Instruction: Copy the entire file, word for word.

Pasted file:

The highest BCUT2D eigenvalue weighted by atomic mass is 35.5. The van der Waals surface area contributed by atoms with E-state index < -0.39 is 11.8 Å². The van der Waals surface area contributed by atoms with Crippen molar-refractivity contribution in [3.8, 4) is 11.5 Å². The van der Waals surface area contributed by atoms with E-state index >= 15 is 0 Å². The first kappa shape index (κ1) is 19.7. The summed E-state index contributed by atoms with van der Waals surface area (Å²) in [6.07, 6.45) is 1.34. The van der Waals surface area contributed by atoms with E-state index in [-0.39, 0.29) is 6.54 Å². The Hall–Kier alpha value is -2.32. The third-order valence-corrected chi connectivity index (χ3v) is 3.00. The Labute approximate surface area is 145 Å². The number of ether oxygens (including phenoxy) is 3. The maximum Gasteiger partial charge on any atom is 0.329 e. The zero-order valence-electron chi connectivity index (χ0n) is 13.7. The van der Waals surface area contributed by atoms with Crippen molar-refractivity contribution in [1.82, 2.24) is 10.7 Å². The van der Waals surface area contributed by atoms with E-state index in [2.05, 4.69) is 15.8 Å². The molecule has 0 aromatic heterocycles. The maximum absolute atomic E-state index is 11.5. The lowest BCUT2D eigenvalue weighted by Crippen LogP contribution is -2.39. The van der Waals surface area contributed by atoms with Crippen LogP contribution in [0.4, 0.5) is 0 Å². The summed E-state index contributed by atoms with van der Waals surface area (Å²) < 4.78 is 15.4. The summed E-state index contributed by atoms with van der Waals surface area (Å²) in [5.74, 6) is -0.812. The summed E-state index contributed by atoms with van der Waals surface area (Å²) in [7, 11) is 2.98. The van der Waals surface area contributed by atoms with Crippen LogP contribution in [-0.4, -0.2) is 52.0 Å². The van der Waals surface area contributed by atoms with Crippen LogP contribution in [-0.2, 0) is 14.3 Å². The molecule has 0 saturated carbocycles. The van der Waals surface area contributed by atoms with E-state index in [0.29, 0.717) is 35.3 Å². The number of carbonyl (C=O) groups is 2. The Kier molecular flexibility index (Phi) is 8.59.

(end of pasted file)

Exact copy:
The highest BCUT2D eigenvalue weighted by atomic mass is 35.5. The van der Waals surface area contributed by atoms with E-state index < -0.39 is 11.8 Å². The van der Waals surface area contributed by atoms with Crippen molar-refractivity contribution in [3.8, 4) is 11.5 Å². The van der Waals surface area contributed by atoms with E-state index >= 15 is 0 Å². The first kappa shape index (κ1) is 19.7. The summed E-state index contributed by atoms with van der Waals surface area (Å²) in [6.07, 6.45) is 1.34. The van der Waals surface area contributed by atoms with E-state index in [-0.39, 0.29) is 6.54 Å². The Hall–Kier alpha value is -2.32. The third-order valence-corrected chi connectivity index (χ3v) is 3.00. The Labute approximate surface area is 145 Å². The number of ether oxygens (including phenoxy) is 3. The maximum Gasteiger partial charge on any atom is 0.329 e. The zero-order valence-electron chi connectivity index (χ0n) is 13.7. The van der Waals surface area contributed by atoms with Crippen molar-refractivity contribution in [1.82, 2.24) is 10.7 Å². The van der Waals surface area contributed by atoms with E-state index in [2.05, 4.69) is 15.8 Å². The molecule has 0 aromatic heterocycles. The maximum absolute atomic E-state index is 11.5. The lowest BCUT2D eigenvalue weighted by Crippen LogP contribution is -2.39. The van der Waals surface area contributed by atoms with Crippen LogP contribution in [0.4, 0.5) is 0 Å². The summed E-state index contributed by atoms with van der Waals surface area (Å²) < 4.78 is 15.4. The summed E-state index contributed by atoms with van der Waals surface area (Å²) in [5.74, 6) is -0.812. The summed E-state index contributed by atoms with van der Waals surface area (Å²) in [7, 11) is 2.98. The van der Waals surface area contributed by atoms with Crippen LogP contribution in [-0.4, -0.2) is 52.0 Å². The van der Waals surface area contributed by atoms with Crippen LogP contribution in [-0.2, 0) is 14.3 Å². The molecule has 0 saturated carbocycles. The van der Waals surface area contributed by atoms with E-state index in [0.29, 0.717) is 35.3 Å². The number of carbonyl (C=O) groups is 2. The Kier molecular flexibility index (Phi) is 8.59.